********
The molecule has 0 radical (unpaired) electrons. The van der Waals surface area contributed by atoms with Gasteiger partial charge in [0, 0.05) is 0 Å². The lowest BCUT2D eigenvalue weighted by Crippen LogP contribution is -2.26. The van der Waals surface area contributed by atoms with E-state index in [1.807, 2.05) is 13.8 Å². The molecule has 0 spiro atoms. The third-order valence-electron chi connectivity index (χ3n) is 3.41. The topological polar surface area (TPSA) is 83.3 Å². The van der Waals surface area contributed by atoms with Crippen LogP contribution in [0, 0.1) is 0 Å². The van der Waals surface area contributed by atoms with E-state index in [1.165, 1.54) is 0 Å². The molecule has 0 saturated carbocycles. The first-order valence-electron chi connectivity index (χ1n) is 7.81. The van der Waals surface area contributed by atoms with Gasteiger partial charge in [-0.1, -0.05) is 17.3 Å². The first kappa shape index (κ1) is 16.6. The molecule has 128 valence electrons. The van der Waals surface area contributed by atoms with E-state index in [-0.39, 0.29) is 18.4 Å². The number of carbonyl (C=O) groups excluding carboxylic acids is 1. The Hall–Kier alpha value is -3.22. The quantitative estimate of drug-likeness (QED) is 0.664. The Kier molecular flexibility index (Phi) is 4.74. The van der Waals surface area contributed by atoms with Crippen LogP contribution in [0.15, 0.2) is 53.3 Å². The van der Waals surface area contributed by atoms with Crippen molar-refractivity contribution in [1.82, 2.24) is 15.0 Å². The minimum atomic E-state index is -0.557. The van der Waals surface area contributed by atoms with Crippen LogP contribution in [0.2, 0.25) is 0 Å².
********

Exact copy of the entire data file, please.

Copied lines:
The molecule has 0 radical (unpaired) electrons. The van der Waals surface area contributed by atoms with Gasteiger partial charge in [0, 0.05) is 0 Å². The lowest BCUT2D eigenvalue weighted by Crippen LogP contribution is -2.26. The van der Waals surface area contributed by atoms with E-state index in [1.807, 2.05) is 13.8 Å². The molecule has 0 spiro atoms. The third-order valence-electron chi connectivity index (χ3n) is 3.41. The topological polar surface area (TPSA) is 83.3 Å². The van der Waals surface area contributed by atoms with Crippen LogP contribution in [0, 0.1) is 0 Å². The van der Waals surface area contributed by atoms with E-state index in [1.165, 1.54) is 0 Å². The molecule has 0 saturated carbocycles. The first-order valence-electron chi connectivity index (χ1n) is 7.81. The van der Waals surface area contributed by atoms with Gasteiger partial charge in [-0.1, -0.05) is 17.3 Å². The first kappa shape index (κ1) is 16.6. The molecule has 128 valence electrons. The van der Waals surface area contributed by atoms with E-state index in [-0.39, 0.29) is 18.4 Å². The number of carbonyl (C=O) groups excluding carboxylic acids is 1. The Hall–Kier alpha value is -3.22. The quantitative estimate of drug-likeness (QED) is 0.664. The Kier molecular flexibility index (Phi) is 4.74. The van der Waals surface area contributed by atoms with Crippen LogP contribution in [0.15, 0.2) is 53.3 Å². The van der Waals surface area contributed by atoms with Crippen molar-refractivity contribution in [1.82, 2.24) is 15.0 Å². The minimum atomic E-state index is -0.557. The van der Waals surface area contributed by atoms with Crippen LogP contribution in [0.2, 0.25) is 0 Å².